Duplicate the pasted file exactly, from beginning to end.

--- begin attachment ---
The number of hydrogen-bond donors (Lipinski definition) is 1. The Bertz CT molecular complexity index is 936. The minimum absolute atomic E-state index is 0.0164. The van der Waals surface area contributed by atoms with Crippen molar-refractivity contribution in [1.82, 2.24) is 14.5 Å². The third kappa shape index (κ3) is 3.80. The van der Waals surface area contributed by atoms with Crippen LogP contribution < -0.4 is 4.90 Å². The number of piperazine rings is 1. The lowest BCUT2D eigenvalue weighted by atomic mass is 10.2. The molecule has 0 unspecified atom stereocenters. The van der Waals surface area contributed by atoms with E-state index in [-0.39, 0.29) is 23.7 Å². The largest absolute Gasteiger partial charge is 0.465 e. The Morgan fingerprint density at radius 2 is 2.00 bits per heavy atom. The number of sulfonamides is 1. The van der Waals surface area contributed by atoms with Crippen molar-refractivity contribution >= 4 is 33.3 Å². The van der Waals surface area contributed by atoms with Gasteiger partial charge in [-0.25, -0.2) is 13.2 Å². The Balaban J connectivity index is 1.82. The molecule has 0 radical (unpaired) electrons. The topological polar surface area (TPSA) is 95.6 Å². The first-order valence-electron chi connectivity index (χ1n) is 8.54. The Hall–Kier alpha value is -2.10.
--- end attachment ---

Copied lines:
The number of hydrogen-bond donors (Lipinski definition) is 1. The Bertz CT molecular complexity index is 936. The minimum absolute atomic E-state index is 0.0164. The van der Waals surface area contributed by atoms with Crippen molar-refractivity contribution in [1.82, 2.24) is 14.5 Å². The third kappa shape index (κ3) is 3.80. The van der Waals surface area contributed by atoms with Crippen LogP contribution < -0.4 is 4.90 Å². The number of piperazine rings is 1. The lowest BCUT2D eigenvalue weighted by atomic mass is 10.2. The molecule has 0 unspecified atom stereocenters. The van der Waals surface area contributed by atoms with E-state index in [-0.39, 0.29) is 23.7 Å². The largest absolute Gasteiger partial charge is 0.465 e. The Morgan fingerprint density at radius 2 is 2.00 bits per heavy atom. The number of sulfonamides is 1. The van der Waals surface area contributed by atoms with Crippen molar-refractivity contribution >= 4 is 33.3 Å². The van der Waals surface area contributed by atoms with Gasteiger partial charge in [-0.25, -0.2) is 13.2 Å². The Balaban J connectivity index is 1.82. The molecule has 0 radical (unpaired) electrons. The topological polar surface area (TPSA) is 95.6 Å². The first-order valence-electron chi connectivity index (χ1n) is 8.54. The Hall–Kier alpha value is -2.10.